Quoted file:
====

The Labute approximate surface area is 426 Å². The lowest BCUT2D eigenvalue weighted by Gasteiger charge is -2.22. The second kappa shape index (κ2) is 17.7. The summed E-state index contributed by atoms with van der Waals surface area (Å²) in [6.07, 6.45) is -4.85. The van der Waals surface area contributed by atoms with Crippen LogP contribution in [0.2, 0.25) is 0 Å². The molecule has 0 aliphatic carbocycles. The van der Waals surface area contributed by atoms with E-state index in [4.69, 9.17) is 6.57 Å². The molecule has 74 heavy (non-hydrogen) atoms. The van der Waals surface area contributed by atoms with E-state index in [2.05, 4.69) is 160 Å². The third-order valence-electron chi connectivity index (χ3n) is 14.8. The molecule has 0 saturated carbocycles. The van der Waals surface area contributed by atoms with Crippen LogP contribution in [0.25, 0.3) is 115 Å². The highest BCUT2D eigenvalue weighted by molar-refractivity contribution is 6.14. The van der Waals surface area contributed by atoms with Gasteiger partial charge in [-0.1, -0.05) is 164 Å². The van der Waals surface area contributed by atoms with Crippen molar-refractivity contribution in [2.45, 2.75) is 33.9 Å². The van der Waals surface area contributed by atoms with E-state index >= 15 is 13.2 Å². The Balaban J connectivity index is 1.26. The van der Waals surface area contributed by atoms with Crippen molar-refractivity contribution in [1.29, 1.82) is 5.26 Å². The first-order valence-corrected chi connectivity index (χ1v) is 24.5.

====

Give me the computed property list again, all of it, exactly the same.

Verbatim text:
The Labute approximate surface area is 426 Å². The lowest BCUT2D eigenvalue weighted by Gasteiger charge is -2.22. The second kappa shape index (κ2) is 17.7. The summed E-state index contributed by atoms with van der Waals surface area (Å²) in [6.07, 6.45) is -4.85. The van der Waals surface area contributed by atoms with Crippen LogP contribution in [0.2, 0.25) is 0 Å². The molecule has 0 aliphatic carbocycles. The van der Waals surface area contributed by atoms with E-state index in [4.69, 9.17) is 6.57 Å². The molecule has 74 heavy (non-hydrogen) atoms. The van der Waals surface area contributed by atoms with E-state index in [2.05, 4.69) is 160 Å². The third-order valence-electron chi connectivity index (χ3n) is 14.8. The molecule has 0 saturated carbocycles. The van der Waals surface area contributed by atoms with Crippen LogP contribution in [0.25, 0.3) is 115 Å². The highest BCUT2D eigenvalue weighted by molar-refractivity contribution is 6.14. The van der Waals surface area contributed by atoms with Gasteiger partial charge in [-0.1, -0.05) is 164 Å². The van der Waals surface area contributed by atoms with Crippen molar-refractivity contribution in [2.45, 2.75) is 33.9 Å². The van der Waals surface area contributed by atoms with E-state index >= 15 is 13.2 Å². The Balaban J connectivity index is 1.26. The van der Waals surface area contributed by atoms with Crippen molar-refractivity contribution in [1.29, 1.82) is 5.26 Å². The first-order valence-corrected chi connectivity index (χ1v) is 24.5.